Private insurers and public programs also need to develop strategies to ensure universal participation in the health care system. After all, without the bedrock of health insurance for the 46 million Americans now lacking coverage and better coverage for the16 million more considered underinsured, true patient-centered care is impossible.
The 2003 Commonwealth Fund Biennial Health Insurance Survey revealed that patients believe health coverage is a responsibility that should be shared by individuals, employers, and government. Health care opinion leaders believe affordable coverage for all can be achieved by building on systems already in place: employer group coverage, the Federal Employees Health Benefits Program, Medicare, and the State Children's Health Insurance Program.
High-Deductible Health Plans: Not a Patient-Friendly Solution
So if patient-centered care is so desirable, then what about "consumer-directed health plans?" These are an increasingly popular strategy to reduce premiums and, theoretically, promote more cost-sensitive health behavior on the part of employees. Yet, these high-deductible health plans, whether or not they come with health savings accounts (HSAs) will not make health insurance and health care more affordable for the uninsured, and will add to financial burdens on low-income workers and chronically ill patients.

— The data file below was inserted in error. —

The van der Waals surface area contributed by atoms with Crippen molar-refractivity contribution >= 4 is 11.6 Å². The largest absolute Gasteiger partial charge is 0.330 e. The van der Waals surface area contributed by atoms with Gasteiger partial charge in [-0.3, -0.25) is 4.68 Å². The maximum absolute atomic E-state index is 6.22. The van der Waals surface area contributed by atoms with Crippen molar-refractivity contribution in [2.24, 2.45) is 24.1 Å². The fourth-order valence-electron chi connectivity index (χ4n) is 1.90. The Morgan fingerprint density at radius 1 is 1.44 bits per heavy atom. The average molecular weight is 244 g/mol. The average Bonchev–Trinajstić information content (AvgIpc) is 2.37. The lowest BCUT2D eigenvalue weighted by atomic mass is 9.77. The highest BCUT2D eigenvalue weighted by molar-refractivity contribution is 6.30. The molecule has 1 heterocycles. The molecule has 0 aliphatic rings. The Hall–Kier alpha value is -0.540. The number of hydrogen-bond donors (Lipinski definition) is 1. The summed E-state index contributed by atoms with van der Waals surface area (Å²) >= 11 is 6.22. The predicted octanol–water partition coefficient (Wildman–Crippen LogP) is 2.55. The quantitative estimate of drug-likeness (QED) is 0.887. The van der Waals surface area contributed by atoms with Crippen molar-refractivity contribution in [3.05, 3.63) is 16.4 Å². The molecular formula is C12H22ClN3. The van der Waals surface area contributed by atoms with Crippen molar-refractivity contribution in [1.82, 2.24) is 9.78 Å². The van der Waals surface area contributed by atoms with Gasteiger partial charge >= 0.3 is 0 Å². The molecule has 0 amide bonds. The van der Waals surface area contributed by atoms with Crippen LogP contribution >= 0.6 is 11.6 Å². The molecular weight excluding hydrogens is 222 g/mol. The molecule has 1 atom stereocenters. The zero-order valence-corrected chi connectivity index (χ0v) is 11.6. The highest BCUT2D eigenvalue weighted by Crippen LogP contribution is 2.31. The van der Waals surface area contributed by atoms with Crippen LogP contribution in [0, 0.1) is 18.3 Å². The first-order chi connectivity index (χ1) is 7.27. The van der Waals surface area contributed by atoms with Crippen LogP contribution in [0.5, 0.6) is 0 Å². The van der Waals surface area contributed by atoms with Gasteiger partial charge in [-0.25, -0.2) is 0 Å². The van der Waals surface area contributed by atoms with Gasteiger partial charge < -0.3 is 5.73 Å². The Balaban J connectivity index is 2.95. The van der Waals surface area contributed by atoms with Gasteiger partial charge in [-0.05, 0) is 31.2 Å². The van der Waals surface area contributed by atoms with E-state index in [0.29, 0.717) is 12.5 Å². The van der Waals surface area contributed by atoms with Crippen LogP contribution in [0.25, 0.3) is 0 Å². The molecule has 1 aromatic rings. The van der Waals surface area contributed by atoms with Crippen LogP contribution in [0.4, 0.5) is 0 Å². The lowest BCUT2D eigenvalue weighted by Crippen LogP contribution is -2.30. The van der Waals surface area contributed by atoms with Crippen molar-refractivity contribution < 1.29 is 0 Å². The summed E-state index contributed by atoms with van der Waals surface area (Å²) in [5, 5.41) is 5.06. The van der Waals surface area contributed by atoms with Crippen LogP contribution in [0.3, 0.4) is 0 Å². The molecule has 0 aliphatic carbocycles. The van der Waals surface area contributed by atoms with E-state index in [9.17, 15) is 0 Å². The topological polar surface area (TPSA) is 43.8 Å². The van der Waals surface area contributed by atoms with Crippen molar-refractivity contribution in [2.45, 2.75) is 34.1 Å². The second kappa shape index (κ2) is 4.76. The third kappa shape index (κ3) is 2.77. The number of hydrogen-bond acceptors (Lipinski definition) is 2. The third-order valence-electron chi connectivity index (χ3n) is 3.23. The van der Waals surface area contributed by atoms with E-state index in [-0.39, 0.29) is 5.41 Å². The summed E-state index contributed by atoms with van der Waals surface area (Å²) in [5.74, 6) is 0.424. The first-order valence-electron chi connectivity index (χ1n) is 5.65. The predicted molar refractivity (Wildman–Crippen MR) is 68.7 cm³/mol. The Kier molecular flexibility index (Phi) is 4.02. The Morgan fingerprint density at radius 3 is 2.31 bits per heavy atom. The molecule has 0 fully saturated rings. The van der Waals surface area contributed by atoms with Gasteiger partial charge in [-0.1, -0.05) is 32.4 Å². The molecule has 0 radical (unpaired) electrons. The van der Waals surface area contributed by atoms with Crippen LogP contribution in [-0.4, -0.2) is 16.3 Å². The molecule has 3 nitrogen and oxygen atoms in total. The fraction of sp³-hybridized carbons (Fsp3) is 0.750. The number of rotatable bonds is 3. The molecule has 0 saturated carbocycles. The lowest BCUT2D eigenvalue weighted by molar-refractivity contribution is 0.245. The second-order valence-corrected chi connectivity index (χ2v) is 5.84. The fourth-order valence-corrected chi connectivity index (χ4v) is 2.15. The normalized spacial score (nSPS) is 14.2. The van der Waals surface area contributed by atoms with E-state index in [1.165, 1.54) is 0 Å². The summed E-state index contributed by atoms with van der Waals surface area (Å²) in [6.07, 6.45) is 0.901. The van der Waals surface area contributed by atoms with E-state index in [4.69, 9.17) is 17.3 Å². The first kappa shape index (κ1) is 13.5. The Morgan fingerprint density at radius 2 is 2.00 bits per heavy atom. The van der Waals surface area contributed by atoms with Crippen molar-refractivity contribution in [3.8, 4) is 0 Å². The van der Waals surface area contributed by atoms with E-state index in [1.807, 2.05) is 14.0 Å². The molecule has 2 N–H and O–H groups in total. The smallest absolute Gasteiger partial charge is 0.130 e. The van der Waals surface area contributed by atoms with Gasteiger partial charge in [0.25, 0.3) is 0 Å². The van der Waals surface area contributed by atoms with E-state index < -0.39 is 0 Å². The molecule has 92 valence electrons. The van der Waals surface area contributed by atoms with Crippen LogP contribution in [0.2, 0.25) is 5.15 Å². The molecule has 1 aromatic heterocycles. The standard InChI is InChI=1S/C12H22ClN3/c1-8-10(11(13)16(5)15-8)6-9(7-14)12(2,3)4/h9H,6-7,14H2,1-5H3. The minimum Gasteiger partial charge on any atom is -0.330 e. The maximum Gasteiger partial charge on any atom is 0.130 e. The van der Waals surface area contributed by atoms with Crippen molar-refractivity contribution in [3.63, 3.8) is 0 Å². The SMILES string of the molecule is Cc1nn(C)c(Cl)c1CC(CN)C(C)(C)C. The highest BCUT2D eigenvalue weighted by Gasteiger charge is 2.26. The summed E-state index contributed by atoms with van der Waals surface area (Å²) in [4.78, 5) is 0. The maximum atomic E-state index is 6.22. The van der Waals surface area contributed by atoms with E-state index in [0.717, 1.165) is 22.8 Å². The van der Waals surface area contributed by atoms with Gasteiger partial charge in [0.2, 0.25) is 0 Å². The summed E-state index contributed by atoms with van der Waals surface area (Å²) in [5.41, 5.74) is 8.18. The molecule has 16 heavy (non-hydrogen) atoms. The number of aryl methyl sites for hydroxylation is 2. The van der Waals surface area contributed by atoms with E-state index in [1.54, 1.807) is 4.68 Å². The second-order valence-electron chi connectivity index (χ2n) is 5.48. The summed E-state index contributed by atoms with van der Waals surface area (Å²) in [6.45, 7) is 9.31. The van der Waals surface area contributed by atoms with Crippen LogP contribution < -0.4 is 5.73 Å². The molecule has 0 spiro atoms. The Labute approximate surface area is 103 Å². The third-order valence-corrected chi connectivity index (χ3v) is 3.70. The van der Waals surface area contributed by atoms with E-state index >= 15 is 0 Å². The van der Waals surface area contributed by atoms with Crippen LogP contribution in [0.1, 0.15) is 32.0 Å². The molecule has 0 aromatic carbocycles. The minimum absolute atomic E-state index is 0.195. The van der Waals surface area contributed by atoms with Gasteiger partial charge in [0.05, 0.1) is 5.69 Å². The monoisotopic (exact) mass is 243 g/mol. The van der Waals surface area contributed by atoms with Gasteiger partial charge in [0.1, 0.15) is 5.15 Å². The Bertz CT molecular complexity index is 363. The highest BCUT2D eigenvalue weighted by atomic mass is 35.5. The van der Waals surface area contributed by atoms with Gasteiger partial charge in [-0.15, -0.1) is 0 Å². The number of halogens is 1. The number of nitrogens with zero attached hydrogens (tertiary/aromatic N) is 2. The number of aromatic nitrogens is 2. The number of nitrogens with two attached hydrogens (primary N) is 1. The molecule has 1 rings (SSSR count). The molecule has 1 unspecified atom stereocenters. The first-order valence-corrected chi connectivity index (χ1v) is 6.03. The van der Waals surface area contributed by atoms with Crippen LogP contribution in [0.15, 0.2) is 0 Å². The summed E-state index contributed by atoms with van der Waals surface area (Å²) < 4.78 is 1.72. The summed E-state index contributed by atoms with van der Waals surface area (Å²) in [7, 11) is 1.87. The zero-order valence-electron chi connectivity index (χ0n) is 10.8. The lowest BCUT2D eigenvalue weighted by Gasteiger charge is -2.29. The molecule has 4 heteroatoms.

Out-of-pocket expenses for patients are already high and increasing every year. According to findings from the EBRI/Commonwealth Fund Consumerism in Health Care Survey published in December 2005, patients in high-deductible and consumer-directed health plans spend a higher percentage of their income on out-of-pocket expenses than those with comprehensive coverage.
Moreover, high-deductible plans undermine access to care for vulnerable populations, as, for example, many patients choose to go without needed medications because of cost, increasing the risk of adverse events. The EBRI/Commonwealth Fund survey also revealed that people enrolled in high-deductible and consumer-driven plans are less likely to have had a choice of health plan, and are less satisfied with their coverage than those with comprehensive coverage.
It is also difficult to expect consumers in these plans, or others for that matter, to make cost-conscious decisions about health care because so little information is available about the quality and cost of physician services, hospital and health care facilities, and procedure. And given the concentration of health care costs among the chronically ill, consumer-driven plans are unlikely to have an impact on overall spending.
However, there are modifications that could minimize the potential harm from high-deductible health plans and HSAs. They include:
- Letting employers lower deductibles for lower-wage workers;